If your goal is to add mass and grow lean muscle, then your workouts need to focus on your goals. I always advocate that you need to map out your goals, give them a date and give them a method. If you are not sure how you are going to get there, you will never get there. Once you have your game plan in place, it is time to take action. For adding lean muscle mass, you want to avoid the following pitfalls that are hindering so many lifters now.
Resting Too Long Between Sets
Keep your rest period between sets to 30-90 seconds. Power lifters have different goals, hence they have different plans. Their rest periods tend to last longer. Keep your rest periods to 30-90 seconds, but never greater than 90 seconds. After 90 seconds, your muscles have fully recovered too much and you are losing that “burn.”
Not Performing Enough Sets
You want to stay in that 20 range of sets per major body part. Studies have shown that the optimal number of sets to maximize muscle hypertrophy is 12-20 sets per muscle group per week. Keep these sets to 8-15 reps each. I train each body part once per week as it fits my schedule, but you may find that it is easier to train each body part twice per week. If you fall into the latter, give yourself 3 full days to rest before hitting the same body part.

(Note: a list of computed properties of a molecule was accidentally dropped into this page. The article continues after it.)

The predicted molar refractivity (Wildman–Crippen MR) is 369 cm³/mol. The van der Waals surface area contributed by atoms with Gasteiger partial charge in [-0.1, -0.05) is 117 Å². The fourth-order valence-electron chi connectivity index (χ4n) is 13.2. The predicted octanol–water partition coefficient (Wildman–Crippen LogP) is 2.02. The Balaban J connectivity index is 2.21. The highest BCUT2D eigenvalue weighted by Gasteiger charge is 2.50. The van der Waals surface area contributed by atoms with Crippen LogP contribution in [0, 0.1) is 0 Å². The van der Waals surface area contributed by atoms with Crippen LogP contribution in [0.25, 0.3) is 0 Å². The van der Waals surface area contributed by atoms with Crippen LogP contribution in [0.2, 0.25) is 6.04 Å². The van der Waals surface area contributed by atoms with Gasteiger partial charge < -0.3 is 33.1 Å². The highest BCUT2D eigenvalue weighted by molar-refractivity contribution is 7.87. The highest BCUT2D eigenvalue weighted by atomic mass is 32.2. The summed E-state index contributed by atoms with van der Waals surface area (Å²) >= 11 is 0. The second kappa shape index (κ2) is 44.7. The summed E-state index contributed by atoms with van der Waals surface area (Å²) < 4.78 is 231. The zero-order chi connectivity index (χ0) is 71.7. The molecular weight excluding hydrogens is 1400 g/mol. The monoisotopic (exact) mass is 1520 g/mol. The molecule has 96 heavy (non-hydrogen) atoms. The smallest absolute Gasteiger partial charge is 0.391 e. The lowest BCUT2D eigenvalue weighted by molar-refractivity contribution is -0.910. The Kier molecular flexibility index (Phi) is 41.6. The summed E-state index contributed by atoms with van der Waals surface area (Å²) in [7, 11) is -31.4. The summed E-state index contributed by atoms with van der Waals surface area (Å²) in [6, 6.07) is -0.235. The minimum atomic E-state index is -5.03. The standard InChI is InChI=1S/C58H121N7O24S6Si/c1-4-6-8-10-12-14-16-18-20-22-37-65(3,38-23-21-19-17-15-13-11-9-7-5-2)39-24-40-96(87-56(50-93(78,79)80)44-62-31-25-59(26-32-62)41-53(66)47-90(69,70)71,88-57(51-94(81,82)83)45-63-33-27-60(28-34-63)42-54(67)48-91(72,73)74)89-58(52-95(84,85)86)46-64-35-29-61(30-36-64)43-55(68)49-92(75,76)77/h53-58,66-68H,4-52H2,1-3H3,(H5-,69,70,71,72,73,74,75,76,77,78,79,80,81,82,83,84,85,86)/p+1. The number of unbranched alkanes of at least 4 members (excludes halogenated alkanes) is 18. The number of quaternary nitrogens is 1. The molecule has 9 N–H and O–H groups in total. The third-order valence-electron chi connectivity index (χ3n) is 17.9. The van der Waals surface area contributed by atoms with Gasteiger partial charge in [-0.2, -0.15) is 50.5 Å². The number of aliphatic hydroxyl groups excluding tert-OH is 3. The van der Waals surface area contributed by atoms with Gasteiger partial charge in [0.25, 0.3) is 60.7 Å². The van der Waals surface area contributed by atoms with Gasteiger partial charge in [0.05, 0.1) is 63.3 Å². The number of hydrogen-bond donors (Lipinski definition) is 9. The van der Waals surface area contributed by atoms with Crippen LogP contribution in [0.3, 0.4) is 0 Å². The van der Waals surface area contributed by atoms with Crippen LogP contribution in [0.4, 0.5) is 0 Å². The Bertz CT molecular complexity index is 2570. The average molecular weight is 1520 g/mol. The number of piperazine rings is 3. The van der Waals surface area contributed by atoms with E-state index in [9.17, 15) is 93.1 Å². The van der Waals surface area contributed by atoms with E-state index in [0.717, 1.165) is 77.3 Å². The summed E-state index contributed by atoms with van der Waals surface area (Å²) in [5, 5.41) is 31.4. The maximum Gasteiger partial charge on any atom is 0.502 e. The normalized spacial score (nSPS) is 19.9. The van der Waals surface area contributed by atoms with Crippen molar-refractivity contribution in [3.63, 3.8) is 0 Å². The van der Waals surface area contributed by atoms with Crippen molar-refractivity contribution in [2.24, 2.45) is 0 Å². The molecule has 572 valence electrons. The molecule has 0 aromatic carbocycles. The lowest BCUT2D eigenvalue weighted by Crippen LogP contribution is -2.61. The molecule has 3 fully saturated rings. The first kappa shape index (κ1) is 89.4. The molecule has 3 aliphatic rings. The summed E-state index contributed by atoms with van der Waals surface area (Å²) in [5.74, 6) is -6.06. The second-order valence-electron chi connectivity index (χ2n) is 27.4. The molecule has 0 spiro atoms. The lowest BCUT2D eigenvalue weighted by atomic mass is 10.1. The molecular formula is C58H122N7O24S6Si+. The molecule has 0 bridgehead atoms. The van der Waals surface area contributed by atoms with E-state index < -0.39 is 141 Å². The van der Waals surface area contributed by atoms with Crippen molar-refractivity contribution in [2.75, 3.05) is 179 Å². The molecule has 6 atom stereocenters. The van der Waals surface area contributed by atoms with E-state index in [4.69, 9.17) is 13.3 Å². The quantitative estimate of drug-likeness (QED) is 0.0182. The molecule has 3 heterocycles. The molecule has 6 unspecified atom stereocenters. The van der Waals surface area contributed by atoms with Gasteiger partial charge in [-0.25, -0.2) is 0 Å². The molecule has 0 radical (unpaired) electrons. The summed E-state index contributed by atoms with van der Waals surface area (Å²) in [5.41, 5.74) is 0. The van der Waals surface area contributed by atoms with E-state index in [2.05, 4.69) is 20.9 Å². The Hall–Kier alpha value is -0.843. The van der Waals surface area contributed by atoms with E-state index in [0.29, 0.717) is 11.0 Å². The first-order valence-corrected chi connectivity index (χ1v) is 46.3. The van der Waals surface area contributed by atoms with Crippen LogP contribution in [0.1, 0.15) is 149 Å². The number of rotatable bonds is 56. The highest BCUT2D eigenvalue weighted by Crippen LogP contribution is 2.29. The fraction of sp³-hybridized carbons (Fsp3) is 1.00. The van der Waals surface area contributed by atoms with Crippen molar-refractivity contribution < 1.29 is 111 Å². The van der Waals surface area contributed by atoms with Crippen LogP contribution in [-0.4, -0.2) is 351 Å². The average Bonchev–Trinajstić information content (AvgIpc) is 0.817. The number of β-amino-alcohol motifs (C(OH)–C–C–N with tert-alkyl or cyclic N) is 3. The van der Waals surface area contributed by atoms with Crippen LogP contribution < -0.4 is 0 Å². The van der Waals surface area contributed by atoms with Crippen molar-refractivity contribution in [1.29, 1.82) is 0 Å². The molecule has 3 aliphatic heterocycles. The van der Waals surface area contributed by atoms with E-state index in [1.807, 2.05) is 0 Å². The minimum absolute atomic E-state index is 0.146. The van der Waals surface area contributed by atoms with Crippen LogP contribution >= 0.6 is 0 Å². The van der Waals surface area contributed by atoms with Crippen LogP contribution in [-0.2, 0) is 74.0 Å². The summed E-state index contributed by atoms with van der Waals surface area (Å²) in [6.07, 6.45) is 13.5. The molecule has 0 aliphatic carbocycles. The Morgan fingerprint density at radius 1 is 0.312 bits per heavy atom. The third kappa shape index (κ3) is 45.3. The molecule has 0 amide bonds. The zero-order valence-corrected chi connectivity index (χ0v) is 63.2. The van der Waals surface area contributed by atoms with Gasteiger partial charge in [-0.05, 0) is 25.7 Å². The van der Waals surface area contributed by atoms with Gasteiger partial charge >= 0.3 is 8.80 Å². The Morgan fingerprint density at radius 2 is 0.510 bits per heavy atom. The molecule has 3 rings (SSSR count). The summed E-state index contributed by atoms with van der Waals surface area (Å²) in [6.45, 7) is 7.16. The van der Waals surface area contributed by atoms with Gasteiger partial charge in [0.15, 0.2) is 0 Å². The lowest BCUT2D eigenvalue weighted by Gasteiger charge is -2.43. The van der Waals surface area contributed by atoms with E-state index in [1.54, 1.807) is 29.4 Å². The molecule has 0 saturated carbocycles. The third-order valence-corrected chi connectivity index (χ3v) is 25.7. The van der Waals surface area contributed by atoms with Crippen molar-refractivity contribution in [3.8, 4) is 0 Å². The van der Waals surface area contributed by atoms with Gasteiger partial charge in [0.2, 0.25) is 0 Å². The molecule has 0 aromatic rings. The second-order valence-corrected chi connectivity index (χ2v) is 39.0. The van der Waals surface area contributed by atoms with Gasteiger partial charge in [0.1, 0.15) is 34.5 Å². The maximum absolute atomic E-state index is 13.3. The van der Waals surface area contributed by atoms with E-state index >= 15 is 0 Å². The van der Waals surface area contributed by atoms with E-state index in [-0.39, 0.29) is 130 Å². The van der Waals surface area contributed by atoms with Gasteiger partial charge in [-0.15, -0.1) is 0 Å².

Avoiding Isolation Exercises
You hear this all of the time. Stick with compound movements and avoid isolation exercises. I will never understand this advice. Compound movements are great, but once you have performed compound movements, it is perfectly acceptable to use isolation exercises to fine tune your muscles.
The quickest and most effective way to bring up less developed areas is to force them to work by specifically targeting them with isolation exercises. That is the whole point of isolation exercises: To give specific muscles a stimulus that they do not get from compound exercises. Always re-fatigue muscles before performing isolation exercises, but do use isolation exercises. You know how people always tell you that you cannot spot reduce (and it is so true)? On the opposite end of the spectrum, you can, and should, spot train with isolation exercises.